A short commute from Bangkok, Ayutthaya is Thailand’s answer to Siem Reap. The ancient city of abandoned ruins offers a wondrous place for kids and adults to explore and learn about Thai history. Because it is one of the most underrated tourist attractions in Southeast Asia, it also offers many quiet nooks and spaces to chill and soak all the temples in. Plus it has one of the best interactive elephant attractions in the region. If you're after a great family adventure holiday, Ayutthaya with kids is great.  



The Destination

Ayutthaya is a surprisingly easy option to view Siamese ruins and doesn’t require as much commitment as going to Siem Reap. About an hour’s drive from Bangkok, it can easily occupy a day trip. Better still, organise your visit around an elephant interaction and invest a few nights so you can really relax and enjoy the whole experience.


Attractions

The most famous ruins (such as Wat Phra Si Sanphet, Wat Mongkhon Bophit, Wat Phre Meru and Wat Rathburana) can be easily walked around with children and the atmosphere alone means you don’t require a tour guide unless you are particularly interested in a more in-depth understanding of the heritage. Walking through the magnificent old city gives a real sense of wonder at the scale of the ancient kingdom and the turbulence of Thai history and children will be awe-struck by the characteristic prang towers.

But while the ruins might be the UNESCO tourist attraction, for kids, it’s the Royal Elephant Kraal & Village that will be the highlight and around which your itinerary should be planned. If you book far enough in advance, you can stay on site and care for your own specifically assigned elephant for the length of your visit – from feeding and bathing to riding the giant beasts. It’s an intimate once-in-a-lifetime experience to get really hands on and up close with an elephant that your kids will be talking about forever.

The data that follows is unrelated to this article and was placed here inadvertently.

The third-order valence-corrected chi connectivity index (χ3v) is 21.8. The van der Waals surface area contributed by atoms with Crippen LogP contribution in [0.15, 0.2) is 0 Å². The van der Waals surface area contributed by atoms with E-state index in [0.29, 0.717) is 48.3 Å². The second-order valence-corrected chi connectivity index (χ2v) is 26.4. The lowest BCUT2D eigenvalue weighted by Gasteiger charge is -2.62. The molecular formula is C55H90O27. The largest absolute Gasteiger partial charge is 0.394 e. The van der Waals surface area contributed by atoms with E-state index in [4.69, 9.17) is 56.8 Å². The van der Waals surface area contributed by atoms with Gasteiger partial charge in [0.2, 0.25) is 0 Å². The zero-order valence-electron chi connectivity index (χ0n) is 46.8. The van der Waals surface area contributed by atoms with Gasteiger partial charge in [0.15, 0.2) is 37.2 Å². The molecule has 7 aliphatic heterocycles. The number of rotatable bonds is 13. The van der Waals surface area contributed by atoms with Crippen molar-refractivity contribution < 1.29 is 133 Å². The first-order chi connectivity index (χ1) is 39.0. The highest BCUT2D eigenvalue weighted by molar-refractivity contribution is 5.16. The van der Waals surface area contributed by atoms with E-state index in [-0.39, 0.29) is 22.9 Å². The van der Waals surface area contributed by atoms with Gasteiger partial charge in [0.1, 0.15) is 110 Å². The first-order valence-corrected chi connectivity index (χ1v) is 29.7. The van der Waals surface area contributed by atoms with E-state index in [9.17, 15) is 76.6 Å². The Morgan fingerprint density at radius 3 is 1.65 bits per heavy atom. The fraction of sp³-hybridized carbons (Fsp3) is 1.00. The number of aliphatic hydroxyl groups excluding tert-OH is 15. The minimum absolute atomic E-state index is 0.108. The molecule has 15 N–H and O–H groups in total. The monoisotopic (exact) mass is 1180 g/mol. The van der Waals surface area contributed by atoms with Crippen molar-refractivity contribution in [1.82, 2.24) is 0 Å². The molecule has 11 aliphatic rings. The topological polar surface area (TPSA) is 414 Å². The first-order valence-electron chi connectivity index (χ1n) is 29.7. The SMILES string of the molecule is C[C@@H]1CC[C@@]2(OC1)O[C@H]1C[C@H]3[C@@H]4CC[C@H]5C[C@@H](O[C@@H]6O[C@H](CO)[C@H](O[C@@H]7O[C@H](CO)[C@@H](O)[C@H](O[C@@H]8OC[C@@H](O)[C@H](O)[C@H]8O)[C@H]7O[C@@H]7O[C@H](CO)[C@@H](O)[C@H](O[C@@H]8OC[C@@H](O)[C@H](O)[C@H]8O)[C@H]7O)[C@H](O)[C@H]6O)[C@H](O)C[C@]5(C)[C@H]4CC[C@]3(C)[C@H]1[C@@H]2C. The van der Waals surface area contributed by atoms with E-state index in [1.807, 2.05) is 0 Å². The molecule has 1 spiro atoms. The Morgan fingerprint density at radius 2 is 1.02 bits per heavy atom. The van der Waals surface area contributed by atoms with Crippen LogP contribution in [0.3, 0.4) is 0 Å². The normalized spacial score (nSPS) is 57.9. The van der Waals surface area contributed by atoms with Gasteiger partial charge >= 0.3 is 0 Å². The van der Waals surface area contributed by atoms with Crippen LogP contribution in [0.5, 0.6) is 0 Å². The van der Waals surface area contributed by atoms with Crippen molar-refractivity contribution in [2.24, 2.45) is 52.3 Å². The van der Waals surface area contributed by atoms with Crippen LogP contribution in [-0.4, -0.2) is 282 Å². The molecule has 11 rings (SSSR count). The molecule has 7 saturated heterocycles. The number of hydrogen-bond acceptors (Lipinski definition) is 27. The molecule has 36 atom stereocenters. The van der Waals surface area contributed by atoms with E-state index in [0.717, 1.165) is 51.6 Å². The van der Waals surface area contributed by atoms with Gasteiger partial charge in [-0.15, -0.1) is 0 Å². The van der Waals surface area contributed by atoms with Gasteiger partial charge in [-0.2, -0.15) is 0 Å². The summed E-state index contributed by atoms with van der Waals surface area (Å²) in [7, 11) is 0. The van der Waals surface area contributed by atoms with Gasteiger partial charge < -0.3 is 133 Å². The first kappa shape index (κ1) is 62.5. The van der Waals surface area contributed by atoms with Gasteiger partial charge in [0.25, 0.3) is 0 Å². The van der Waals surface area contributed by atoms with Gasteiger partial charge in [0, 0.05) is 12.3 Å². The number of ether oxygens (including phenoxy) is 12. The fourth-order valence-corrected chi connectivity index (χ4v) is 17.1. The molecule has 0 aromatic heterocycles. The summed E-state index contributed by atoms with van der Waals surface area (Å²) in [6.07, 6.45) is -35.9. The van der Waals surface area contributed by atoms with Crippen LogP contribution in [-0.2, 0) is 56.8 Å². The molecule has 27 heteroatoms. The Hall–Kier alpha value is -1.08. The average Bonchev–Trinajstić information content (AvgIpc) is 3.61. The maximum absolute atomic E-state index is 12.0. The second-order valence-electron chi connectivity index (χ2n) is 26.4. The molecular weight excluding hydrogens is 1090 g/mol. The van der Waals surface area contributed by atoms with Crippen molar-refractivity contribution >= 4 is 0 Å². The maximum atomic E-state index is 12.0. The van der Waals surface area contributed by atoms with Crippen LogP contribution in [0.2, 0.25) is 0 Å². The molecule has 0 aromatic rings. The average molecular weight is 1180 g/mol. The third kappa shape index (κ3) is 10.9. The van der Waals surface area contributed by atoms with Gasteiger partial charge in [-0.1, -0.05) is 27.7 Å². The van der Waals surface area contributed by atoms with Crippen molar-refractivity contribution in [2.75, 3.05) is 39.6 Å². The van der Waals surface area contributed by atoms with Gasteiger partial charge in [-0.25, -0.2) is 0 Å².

(Check out baby elephant Bumblebee playing soccer with a watermelon and one of the guests.)

While there are no age limitations, we suggest toddlers under 3 are probably too young for the experience as spending time with the animals is a day-long commitment not conducive to small children who require a lot of hands-on attention but have a short attention span themselves.


Food

Street food is generally not safe to eat. While there are some local restaurants that are fine for adults, they are probably not safe for children. Generally Western-catering facilities (including the higher end hotels) are fine if you avoid fresh fruits and vegetables (stick to cooked foods or fruit and veg you can peel like bananas). Alternatively, bring your own (especially infant formula).

When sightseeing at the temples bring food with you – there are plenty of nice spots to sit on the grass (or the ruins) in the middle of the day and enjoy a memorable picnic lunch.


The Practicalities

Temple viewing is best done in the mornings and late afternoons when it’s not so hot. The temples and the busy streets of the very rustic Ayutthaya are not stroller-friendly, so these sites are best travelled with extremely young babies in strapped-on carriers or otherwise children who are prepared to walk.  

Basic first world amenities can be difficult to come by so if in doubt, pack it in your suitcase. Any special medications, creams or other necessities should be brought with you.

It is not safe to drink the water from the tap in Thailand. Only use bottled water for drinking and be wary of children drinking water in the shower or the bath. 


To read more about the elephants of Thailand, see the suitcases&strollers story Elephant Polo